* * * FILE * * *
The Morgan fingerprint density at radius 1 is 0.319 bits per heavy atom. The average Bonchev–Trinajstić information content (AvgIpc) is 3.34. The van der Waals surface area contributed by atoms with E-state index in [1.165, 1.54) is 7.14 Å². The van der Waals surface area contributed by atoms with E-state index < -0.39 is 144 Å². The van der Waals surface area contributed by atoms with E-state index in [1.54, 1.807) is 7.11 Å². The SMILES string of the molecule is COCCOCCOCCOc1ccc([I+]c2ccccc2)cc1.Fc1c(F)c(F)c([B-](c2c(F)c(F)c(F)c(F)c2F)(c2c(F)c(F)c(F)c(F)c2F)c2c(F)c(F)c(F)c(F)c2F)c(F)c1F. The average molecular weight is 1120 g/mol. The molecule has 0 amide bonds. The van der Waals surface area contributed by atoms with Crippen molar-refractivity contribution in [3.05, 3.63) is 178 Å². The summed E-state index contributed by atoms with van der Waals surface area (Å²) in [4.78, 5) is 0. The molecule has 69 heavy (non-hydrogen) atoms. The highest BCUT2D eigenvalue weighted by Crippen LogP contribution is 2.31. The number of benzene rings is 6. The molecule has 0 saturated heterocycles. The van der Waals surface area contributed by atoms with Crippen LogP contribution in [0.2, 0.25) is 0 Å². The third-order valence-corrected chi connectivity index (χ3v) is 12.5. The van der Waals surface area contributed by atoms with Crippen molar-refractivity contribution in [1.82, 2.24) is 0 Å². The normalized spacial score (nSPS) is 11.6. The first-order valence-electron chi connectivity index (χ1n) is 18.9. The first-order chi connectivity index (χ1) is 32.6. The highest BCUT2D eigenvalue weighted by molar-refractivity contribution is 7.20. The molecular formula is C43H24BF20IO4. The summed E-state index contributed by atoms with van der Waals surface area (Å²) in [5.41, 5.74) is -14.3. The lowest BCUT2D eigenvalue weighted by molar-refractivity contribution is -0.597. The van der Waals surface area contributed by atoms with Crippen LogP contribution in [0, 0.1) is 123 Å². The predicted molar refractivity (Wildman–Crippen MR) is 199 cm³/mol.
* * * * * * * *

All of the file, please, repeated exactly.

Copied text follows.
The Morgan fingerprint density at radius 1 is 0.319 bits per heavy atom. The average Bonchev–Trinajstić information content (AvgIpc) is 3.34. The van der Waals surface area contributed by atoms with E-state index in [1.165, 1.54) is 7.14 Å². The van der Waals surface area contributed by atoms with E-state index < -0.39 is 144 Å². The van der Waals surface area contributed by atoms with E-state index in [1.54, 1.807) is 7.11 Å². The SMILES string of the molecule is COCCOCCOCCOc1ccc([I+]c2ccccc2)cc1.Fc1c(F)c(F)c([B-](c2c(F)c(F)c(F)c(F)c2F)(c2c(F)c(F)c(F)c(F)c2F)c2c(F)c(F)c(F)c(F)c2F)c(F)c1F. The average molecular weight is 1120 g/mol. The molecule has 0 amide bonds. The van der Waals surface area contributed by atoms with Crippen molar-refractivity contribution in [3.05, 3.63) is 178 Å². The summed E-state index contributed by atoms with van der Waals surface area (Å²) in [4.78, 5) is 0. The molecule has 69 heavy (non-hydrogen) atoms. The highest BCUT2D eigenvalue weighted by Crippen LogP contribution is 2.31. The number of benzene rings is 6. The molecule has 0 saturated heterocycles. The van der Waals surface area contributed by atoms with Crippen LogP contribution in [0.2, 0.25) is 0 Å². The third-order valence-corrected chi connectivity index (χ3v) is 12.5. The van der Waals surface area contributed by atoms with Crippen molar-refractivity contribution in [1.82, 2.24) is 0 Å². The normalized spacial score (nSPS) is 11.6. The first-order valence-electron chi connectivity index (χ1n) is 18.9. The first-order chi connectivity index (χ1) is 32.6. The highest BCUT2D eigenvalue weighted by molar-refractivity contribution is 7.20. The molecular formula is C43H24BF20IO4. The summed E-state index contributed by atoms with van der Waals surface area (Å²) in [5.41, 5.74) is -14.3. The lowest BCUT2D eigenvalue weighted by molar-refractivity contribution is -0.597. The van der Waals surface area contributed by atoms with Crippen LogP contribution in [0, 0.1) is 123 Å². The predicted molar refractivity (Wildman–Crippen MR) is 199 cm³/mol.